The post Representatives of South Korean Embassy to visit Merrickville appeared first on The North Grenville Times.

]]>
Members of the South Korean Embassy will play a role in Remembrance Day in Merrickville this month as part of their effort to get to know more small towns in Canada. The Embassy contacted the Merrickville and District Chamber of Commerce in October, expressing interest in paying a visit to the Village. The South Korean Embassy picks one small town in Canada every year to visit, and this year the honour has fallen to Merrickville.

After correspondence with Chamber of Commerce President, Karl Feige, and the Legion, it was decided that representatives from the Embassy will be marching in the parade and laying a wreath at the cenotaph on November 11. President of the Legion, Lee Horning, says this is the first time there will be a representative from another country at the Remembrance Day ceremonies in Merrickville. The main representative from the Embassy will be Jang Hoi Kim Lee, who is the Consul General of South Korea. “There is a Korean War plaque at the Cenotaph and we lay a wreath for it every year,” he says. “I think it will be very good.”

After the parade and wreath-laying, everyone will be invited back to the Legion for a potluck lunch and speeches. MP Gord Brown and MPP Steve Clark will be stopping by at 1 pm to show their support.

Remembrance Day is not the only occasion when members from the South Korean Embassy will be in Merrickville. November 16 will be Korea Day in Merrickville-Wolford, with South Korean representatives making presentations and visiting with members of the business community. The Embassy will be making two presentations to the youth in Merrickville about South Korea, one to the elementary schools (Merrickville Public School and Saint Marguerite Bourgeoys) and another to Fulford Preparatory College. Karl Feige has asked that the Municipality sponsor a lunch for the dignitaries and local business owners and, in the evening, he hopes to organize a reception, complete with traditional Korean food and drink.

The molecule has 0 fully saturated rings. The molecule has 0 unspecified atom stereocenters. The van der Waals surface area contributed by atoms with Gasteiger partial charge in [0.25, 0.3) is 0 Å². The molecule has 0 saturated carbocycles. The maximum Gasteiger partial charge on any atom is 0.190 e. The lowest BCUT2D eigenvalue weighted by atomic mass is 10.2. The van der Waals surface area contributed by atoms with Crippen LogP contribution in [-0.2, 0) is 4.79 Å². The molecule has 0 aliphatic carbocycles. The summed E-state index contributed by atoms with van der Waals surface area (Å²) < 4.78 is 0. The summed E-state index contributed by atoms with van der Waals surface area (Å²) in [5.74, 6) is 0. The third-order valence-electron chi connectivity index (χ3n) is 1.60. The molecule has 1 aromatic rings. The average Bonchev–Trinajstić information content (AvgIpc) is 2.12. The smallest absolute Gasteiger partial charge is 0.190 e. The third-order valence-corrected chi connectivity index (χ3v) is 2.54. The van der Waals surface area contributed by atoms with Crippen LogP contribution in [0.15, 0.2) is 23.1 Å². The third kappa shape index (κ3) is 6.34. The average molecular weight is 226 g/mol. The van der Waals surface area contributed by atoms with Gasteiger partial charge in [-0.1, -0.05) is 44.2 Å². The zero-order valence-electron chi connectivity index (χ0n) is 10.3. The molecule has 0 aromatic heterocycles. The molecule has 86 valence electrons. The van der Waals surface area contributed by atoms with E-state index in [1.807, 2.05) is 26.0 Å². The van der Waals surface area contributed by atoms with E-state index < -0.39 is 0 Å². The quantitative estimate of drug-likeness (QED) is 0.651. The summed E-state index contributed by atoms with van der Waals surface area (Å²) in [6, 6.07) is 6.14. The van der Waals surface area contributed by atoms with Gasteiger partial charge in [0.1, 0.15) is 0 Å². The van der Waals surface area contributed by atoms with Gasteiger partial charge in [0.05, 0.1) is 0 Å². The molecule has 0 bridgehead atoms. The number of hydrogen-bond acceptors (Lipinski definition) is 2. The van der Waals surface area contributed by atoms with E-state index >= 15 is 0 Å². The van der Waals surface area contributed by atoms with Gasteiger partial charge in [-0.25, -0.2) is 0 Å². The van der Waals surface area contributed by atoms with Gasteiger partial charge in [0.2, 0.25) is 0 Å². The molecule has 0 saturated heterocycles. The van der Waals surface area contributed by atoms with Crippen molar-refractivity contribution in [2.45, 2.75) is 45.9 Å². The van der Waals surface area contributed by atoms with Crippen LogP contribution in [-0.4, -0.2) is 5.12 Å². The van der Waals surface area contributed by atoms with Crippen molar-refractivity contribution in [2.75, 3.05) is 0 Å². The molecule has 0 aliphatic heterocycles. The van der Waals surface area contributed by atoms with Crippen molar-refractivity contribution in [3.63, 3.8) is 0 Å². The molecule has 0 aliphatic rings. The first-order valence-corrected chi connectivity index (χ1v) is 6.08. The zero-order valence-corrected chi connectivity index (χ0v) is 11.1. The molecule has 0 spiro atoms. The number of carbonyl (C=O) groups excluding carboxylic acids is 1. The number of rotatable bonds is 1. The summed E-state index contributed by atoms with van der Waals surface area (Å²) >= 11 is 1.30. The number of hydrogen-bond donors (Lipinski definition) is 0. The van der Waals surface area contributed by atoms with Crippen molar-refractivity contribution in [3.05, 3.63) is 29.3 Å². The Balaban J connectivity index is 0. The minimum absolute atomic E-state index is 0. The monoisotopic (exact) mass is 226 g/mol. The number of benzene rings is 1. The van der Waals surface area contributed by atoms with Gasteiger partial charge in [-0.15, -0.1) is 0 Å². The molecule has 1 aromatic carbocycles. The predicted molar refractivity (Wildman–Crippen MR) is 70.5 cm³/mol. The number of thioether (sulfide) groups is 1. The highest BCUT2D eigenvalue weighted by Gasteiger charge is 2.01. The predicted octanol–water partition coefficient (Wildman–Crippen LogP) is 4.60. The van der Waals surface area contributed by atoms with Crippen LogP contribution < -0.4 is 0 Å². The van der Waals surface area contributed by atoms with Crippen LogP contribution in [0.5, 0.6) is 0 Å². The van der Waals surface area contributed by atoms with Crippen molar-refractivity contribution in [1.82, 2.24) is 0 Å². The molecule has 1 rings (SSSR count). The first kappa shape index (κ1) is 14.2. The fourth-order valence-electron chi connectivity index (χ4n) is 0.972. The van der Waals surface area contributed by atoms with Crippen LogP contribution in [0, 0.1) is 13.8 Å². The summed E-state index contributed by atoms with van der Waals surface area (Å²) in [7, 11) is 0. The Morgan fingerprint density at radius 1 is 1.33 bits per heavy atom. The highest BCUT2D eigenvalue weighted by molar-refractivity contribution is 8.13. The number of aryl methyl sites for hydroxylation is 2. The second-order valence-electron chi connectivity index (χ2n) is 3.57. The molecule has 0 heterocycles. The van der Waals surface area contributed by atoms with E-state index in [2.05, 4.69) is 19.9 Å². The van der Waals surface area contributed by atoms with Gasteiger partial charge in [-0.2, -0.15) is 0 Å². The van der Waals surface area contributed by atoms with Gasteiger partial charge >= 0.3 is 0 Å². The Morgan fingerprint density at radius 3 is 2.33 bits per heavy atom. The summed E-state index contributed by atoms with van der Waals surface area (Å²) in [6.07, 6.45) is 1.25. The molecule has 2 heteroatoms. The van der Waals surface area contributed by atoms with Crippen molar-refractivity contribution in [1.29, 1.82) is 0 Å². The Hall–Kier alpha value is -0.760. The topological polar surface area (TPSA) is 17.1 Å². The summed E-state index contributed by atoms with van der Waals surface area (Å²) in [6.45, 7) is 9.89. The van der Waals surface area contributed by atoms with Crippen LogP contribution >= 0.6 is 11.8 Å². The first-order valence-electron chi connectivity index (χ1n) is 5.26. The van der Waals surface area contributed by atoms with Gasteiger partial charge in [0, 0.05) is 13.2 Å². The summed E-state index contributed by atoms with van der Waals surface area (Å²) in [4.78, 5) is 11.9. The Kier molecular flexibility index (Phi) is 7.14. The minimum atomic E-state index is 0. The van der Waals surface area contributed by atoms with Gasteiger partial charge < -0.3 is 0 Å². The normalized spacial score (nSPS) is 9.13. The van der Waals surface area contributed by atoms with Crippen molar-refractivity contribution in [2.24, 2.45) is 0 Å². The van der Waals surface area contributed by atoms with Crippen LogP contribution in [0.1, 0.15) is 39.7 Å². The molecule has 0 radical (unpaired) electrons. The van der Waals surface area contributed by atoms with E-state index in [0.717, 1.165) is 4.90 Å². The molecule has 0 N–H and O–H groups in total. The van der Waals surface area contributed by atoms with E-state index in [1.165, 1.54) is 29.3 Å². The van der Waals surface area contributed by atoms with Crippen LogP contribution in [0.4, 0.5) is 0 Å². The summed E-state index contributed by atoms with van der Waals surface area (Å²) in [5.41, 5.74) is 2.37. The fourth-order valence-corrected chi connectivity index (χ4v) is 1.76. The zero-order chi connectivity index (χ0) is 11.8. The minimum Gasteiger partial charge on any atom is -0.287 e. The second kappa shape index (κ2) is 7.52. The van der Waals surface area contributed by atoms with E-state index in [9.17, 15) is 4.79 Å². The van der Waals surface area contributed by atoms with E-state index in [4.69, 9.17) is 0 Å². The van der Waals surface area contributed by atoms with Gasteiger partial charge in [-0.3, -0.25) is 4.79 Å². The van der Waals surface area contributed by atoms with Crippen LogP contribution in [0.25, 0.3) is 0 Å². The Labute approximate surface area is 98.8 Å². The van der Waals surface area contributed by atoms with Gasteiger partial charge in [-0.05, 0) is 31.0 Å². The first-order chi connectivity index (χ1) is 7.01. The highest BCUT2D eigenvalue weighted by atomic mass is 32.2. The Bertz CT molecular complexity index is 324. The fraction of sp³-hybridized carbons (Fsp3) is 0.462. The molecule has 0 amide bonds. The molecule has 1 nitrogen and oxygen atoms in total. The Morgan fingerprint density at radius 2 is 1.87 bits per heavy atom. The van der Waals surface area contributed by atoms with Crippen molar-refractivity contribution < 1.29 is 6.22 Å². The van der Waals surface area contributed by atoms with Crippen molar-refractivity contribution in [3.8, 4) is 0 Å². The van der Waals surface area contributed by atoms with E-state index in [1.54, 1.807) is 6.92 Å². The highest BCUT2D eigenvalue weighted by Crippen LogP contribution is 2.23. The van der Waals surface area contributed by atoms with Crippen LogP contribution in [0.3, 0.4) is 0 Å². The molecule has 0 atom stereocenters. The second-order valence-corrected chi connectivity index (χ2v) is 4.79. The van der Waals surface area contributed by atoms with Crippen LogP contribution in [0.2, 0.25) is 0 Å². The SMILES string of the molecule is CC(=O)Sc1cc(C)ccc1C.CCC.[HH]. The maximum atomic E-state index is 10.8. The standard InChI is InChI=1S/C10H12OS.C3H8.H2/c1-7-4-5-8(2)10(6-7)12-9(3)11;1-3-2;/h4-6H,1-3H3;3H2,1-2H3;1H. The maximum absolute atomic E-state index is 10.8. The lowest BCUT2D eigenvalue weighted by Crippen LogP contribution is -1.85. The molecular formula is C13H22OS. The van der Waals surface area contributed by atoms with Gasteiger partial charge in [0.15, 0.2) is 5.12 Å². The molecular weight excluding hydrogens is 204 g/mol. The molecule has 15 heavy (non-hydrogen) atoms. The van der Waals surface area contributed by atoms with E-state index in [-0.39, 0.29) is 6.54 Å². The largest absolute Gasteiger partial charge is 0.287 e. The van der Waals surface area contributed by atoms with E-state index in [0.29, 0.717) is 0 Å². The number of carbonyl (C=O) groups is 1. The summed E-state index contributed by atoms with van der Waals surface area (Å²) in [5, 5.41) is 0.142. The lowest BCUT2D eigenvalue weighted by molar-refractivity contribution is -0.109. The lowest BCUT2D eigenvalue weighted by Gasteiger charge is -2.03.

“It is a bit of an honour to be chosen by them,” Karl says. “It’s important for us, because we are in the tourism industry, and what they take away from their visit is going to be logged and shared.”

The promise of the South Korean visit has prompted all sorts of Korean connections to pop out of the woodwork. Karl says Fulford Preparatory College has at least one student a year from South Korea, and some teachers also have a Korean connection. Many people don’t know this, but Canada has a free trade agreement with South Korea that took effect on January 1, 2015. Vichos Honey, which has been a hot topic in this paper recently, exports their honey to South Korea and has undoubtedly benefitted from this agreement, which was estimated to increase Canadian exports to South Korea by 32% and boost Canada’s economy by $1.7 billion.

Welcoming a South Korean presence in Merrickville-Wolford is yet another opportunity for the community to play a role on the world stage. Karl says that, with European leisure boating company Le Boat coming to the area in the spring, any exposure that the Municipality can have in countries around the world will bode well for increasing tourism and make Merrrickville-Wolford an even more popular destination.

The post Representatives of South Korean Embassy to visit Merrickville appeared first on The North Grenville Times.

]]>
http://www.ngtimes.ca/representatives-south-korean-embassy-visit-merrickville/feed/ 0